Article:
Further to discussion of The New Yorker's feature on Director of National Intelligence Michael McConnell from a few weeks back, Bruce Schneier has posted a much smarter examination of the false dichotomy of privacy vs. security than what I can manage.  Schneier pushes through to what's really at stake:

The debate isn't security versus privacy.  It's liberty versus control.

You can see it in comments by government officials: "Privacy no longer can mean anonymity," says Donald Kerr, principal deputy director of national intelligence.  "Instead, it should mean that government and businesses properly safeguard people's private communications and financial information."  Did you catch that?  You're expected to give up control of your privacy to others, who -- presumably -- get to decide how much of it you deserve.   That's what loss of liberty looks like.

And I don't believe it's a case of sleight of hand on the part of the Total Information Awareness types -- I think that they are convinced that privacy, if not autonomy, should crumble in the face of an uncertain world.  But I also believe that this belief makes them cowards.

Yeah, this is all semiotics, as far as privacy/liberty/blueberry pie, and therefore slippery, but any chance to go out on Ben Franklin (as Schneier does) should not be missed: "Those who would give up essential liberty to purchase a little temporary safety, deserve neither liberty nor safety."

Posted by mrbrent at 5:01 PM

and now heath ledger has touched all our lives

Not for nothing, but is anyone else creeped out seeing the online ad campaign for the next Batman movie?  I know it's in the GoogleAds pipeline, and I know that it features a blurry image of the Joker with his bright red smile highlighted, behind the tagline "Why so serious?"

I also know that the Joker is played by Heath Ledger, who is only recently no longer with us.  Is it maybe too soon to be promoting clips of Heath Ledger talking about killing people?  Maybe I'm just too squeamish.

The tackiness of all this is somewhat mitigated by the New York Post's dogged insistence that it was Mary-Kate Olsen, in the library, with the lead pipe.

Posted by mrbrent at 9:35 AM

January 28, 2008

scientology under siege

I haven't had a chance to catch up on the latest releases from Anonymous concerning its actions against the Church of Scientology (most of them linked here).  But I'm happy to pass along news that Anonymous wasn't just whistling dixie, with Googlebomb/DoS attacks on the Church's web interests.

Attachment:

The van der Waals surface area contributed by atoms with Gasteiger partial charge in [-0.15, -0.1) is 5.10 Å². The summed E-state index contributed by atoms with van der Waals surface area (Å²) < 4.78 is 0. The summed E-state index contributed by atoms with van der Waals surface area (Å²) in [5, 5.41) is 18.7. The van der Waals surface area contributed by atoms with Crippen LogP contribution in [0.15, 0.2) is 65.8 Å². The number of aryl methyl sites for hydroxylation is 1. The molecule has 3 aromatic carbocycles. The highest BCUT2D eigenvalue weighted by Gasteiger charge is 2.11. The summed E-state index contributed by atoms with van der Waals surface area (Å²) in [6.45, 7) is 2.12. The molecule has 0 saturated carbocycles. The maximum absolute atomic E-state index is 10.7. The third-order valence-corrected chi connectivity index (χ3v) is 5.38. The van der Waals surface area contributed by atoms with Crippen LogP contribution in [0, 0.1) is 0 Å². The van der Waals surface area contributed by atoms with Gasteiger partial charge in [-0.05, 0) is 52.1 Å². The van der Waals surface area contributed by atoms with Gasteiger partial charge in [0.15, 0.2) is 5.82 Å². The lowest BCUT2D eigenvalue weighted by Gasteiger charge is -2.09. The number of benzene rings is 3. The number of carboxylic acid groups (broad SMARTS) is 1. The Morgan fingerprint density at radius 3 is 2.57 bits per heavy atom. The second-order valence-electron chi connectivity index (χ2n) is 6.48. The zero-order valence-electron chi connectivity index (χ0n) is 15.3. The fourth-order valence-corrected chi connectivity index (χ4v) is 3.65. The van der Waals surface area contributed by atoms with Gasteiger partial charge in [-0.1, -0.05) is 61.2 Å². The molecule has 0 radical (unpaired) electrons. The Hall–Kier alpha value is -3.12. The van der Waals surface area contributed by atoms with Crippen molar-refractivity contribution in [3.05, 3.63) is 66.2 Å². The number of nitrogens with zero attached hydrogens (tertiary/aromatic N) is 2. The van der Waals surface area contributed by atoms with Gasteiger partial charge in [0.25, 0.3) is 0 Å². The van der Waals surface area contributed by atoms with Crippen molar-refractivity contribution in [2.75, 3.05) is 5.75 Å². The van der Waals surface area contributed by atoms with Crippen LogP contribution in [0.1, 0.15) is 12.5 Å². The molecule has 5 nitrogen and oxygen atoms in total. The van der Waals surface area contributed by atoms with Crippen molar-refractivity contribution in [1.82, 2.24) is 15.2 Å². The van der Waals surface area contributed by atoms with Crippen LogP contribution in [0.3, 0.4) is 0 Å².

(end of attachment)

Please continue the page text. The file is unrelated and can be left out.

Which has brought Anonymous to the possible notice of the Justice Department, elevating the campaign from blog-fodder to organized action, with the attendant various positive/negative outcomes.  I've long been too pantywaist for such direct tactics, but that won't stop me from making some popcorn and admiring them.

I did get a little bit of a "so what" response to the original post of the Anonymous video release -- thanks for that.  And the "so what" response is valid, but I also think that it should be wielded wisely.  There are not many news items that can defend against a "so what" response (arguably, none of them can).  But I'd rather waste my words on acts of high novelty than I would on where "Sex In The City" is shooting this evening.

Posted by mrbrent at 5:34 PM

welcome to the glyph era

Tomorrow is a new day after all.  Geologists, exhausted with trying to keep up with ch-ch-changes over the past decades, have decided that we've entered a new geologic era.  Most alarming is that our current (past?) age has a name which I've absolutely never heard of -- the Holocene.  How can we have been walking around all our lives without knowledge of the name of our geologic era?  Does anybody really know what time it is?  Way ta go, geologists.

In the meantime, Wired magazine is suggesting a contest to name the new era, complete with a poll with which to let your voice be heard.  Some of the choices are pretty clever.  So there should be no harm done if I suggest a few of my own suggestions.

The Idintdoitocene
The Nextcene
The Good Night Ireneocene
Not Brand Echhs
Mr Splashypants

Yeah, you could throw in an "Artist Formerly Known As The Holocene".  Grandma and Grampa would find that one hi-larious.  But you should prepare to habitate the Mr Splashypants Era for the next ten or twenty thousand years.

Posted by mrbrent at 11:20 AM